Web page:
11. Gestational trophoblastic neoplasm and women living with HIV and ...

    African Journals Online (AJOL)

    2015-07-03

    Jul 3, 2015 ... License. Gestational trophoblastic neoplasm and women living with HIV and/or AIDS. Read online: Scan this QR code with your smart phone or mobile device to read online. Introduction. Infection with the human immune deficiency virus (HIV) in sub-Saharan Africa affected an estimated 22.5 million people, ...

  12. GATA3 and MYB Expression in Cutaneous Adnexal Neoplasms.

    Science.gov (United States)

    Pardal, Joana; Sundram, Uma; Selim, M Angelica; Hoang, Mai P

    2017-04-01

    Knowledge of staining pattern of certain immunostains might be useful in the classification of cutaneous adnexal tumors that can have clinical importance. We studied GATA3 and MYB expression in archival materials of 220 adnexal tumors comprised of sebaceous carcinomas, follicular tumors, apocrine carcinoma, predominantly apocrine tumors, predominantly eccrine tumors, and others including adenoid cystic carcinomas. Nuclear GATA3 expression was seen in 70% (153/220) of cases, including sebaceous carcinoma (93%), apocrine carcinoma (93%), follicular neoplasms (100%), and predominantly apocrine neoplasms (69%), yet only 38% of predominantly eccrine neoplasms. Nuclear MYB expression was seen in 43% (81/188) of cases, including adenoid cystic carcinoma (90%), predominantly apocrine tumors (66%), follicular neoplasms (49%), apocrine carcinomas (14%), predominantly eccrine tumors (11%), and sebaceous carcinomas (4%). GATA3 and MYB expression were noted in 43% (9/21) and 24% (5/21) of cutaneous metastases, respectively. Expression of both GATA3 and MYB was noted in 33% (60/184) of primary adnexal tumors versus 19% (4/21) of cutaneous metastases. GATA3 preferentially labels tumors with follicular, sebaceous, and apocrine differentiation. MYB is potentially a helpful stain in the distinction of desmoplastic trichoepithelioma versus basal cell carcinoma. The coexpression of GATA3 and MYB might be helpful in the distinction of primary cutaneous adnexal carcinoma versus metastatic breast, salivary gland, or urothelial carcinoma.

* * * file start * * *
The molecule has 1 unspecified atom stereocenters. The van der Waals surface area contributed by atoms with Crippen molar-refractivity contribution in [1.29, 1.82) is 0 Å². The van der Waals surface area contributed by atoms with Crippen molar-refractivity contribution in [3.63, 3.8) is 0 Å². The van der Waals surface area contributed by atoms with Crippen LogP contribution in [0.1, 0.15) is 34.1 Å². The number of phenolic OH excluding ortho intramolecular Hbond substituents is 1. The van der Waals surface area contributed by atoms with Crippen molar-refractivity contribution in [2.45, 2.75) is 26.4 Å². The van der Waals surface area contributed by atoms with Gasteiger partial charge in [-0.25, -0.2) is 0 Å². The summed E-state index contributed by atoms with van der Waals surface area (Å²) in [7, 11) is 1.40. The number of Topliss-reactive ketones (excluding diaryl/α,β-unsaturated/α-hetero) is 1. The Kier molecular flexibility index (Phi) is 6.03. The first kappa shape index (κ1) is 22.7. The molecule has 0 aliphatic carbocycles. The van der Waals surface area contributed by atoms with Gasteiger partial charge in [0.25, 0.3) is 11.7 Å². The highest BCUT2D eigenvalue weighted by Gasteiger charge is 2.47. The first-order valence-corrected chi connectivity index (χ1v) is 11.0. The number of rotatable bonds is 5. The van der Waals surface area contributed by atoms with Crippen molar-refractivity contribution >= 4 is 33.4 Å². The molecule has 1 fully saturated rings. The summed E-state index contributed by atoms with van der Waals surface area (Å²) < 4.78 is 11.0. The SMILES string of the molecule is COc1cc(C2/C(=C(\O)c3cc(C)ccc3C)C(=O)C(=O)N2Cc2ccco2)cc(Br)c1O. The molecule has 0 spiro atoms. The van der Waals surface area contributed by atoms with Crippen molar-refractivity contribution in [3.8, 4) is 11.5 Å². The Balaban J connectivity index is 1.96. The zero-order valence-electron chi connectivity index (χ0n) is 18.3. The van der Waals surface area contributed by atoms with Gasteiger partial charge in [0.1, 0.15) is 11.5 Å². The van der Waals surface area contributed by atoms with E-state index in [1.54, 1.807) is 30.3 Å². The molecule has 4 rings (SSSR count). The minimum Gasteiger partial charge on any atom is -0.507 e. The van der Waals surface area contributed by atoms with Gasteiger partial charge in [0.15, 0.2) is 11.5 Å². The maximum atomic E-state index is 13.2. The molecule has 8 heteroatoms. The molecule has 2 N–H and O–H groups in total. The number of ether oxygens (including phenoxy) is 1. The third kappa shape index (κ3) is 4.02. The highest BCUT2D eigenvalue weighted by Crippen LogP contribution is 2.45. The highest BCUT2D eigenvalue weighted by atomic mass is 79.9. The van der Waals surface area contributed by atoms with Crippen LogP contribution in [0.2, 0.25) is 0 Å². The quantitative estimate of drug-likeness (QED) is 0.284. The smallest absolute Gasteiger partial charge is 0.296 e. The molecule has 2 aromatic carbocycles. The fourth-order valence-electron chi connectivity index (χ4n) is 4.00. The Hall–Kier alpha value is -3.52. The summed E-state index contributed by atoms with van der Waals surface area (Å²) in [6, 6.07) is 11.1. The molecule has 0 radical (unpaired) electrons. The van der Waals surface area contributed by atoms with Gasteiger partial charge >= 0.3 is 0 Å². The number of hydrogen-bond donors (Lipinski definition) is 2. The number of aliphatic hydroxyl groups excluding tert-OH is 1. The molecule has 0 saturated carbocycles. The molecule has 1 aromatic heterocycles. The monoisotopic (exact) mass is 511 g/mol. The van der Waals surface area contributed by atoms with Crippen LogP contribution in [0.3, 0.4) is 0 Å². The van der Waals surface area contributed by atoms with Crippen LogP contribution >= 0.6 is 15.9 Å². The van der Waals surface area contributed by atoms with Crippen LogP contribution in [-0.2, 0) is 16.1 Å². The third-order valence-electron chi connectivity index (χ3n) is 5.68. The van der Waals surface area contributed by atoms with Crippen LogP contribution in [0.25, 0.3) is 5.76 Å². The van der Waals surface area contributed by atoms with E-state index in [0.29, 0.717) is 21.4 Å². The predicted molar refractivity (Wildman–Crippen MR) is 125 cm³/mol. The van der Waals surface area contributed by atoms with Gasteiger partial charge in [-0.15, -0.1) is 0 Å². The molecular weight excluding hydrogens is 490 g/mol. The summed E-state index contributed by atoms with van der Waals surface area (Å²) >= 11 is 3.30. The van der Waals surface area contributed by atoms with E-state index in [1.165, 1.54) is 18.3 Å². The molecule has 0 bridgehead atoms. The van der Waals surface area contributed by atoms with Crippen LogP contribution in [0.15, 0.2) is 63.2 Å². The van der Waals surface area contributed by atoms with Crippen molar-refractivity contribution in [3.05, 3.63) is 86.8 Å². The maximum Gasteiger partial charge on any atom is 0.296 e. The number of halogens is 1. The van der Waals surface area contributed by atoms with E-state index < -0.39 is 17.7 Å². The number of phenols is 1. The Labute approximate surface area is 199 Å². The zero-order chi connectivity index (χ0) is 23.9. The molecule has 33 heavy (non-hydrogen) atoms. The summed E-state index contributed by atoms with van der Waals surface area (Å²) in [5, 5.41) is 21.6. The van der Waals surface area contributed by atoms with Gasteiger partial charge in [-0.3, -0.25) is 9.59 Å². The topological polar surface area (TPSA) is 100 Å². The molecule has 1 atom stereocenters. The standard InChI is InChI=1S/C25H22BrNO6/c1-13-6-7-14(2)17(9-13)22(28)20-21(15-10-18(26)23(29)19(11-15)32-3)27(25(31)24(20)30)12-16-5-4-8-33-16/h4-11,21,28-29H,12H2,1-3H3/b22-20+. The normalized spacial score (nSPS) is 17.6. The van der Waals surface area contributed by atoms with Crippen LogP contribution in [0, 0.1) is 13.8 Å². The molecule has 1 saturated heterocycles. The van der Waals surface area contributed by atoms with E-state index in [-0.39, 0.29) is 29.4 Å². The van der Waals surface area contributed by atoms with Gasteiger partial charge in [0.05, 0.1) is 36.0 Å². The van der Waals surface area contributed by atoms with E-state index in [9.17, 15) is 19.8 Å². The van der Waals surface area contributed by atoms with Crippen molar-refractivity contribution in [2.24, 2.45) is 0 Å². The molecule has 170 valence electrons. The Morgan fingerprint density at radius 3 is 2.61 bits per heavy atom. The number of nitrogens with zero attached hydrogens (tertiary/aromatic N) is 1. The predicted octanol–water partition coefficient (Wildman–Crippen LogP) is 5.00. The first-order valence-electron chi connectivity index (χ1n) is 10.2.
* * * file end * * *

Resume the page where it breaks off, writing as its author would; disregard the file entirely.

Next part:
13. INTRACRANIAL NEOPLASMS IN IBADAN, NIGERIA B.J. OLASODE ...

    African Journals Online (AJOL)

    hi-tech

    2000-01-01

    Jan 1, 2000 ... One hundred and thirty five neoplasms occurred in adults and 75 in children. There was no gender difference, the ratio being 1:1. Gliomas accounted for the largest group of tumours followed by metastases to the brain. Of the gliomas, astrocytoma was the commonest. Craniopharyngiomas were found to be.

  14. Gestational Trophoblastic Neoplasm and Women Living With HIV ...

    African Journals Online (AJOL)

    Gestational trophoblastic neoplasm (GTN) is a rare pregnancy-related disorder with an incidence ranging from 0.12–0.7/1000 pregnancies in Western nations. The overall cure rate is about 90%. Response to treatment for GTN is generally favourable; but the sequelae of HIV and/or AIDS, the resultant low CD4 counts, ...

  15. Solid pseudopapillary epithelial neoplasm – a rare but curable ...

    African Journals Online (AJOL)

    Background. Solid pseudopapillary epithelial neoplasms (SPENs) of the pancreas are rare but curable tumours that have a low-grade malignant potential and occur almost exclusively in young women, with an excellent prognosis after complete resection. This study examines the clinicopathological characteristics of these ...

  16. Age-specific incidence of all neoplasms after colorectal cancer.

    Science.gov (United States)

    Levi, Fabio; Randimbison, Lalao; Blanc-Moya, Rafael; La Vecchia, Carlo

    2014-10-01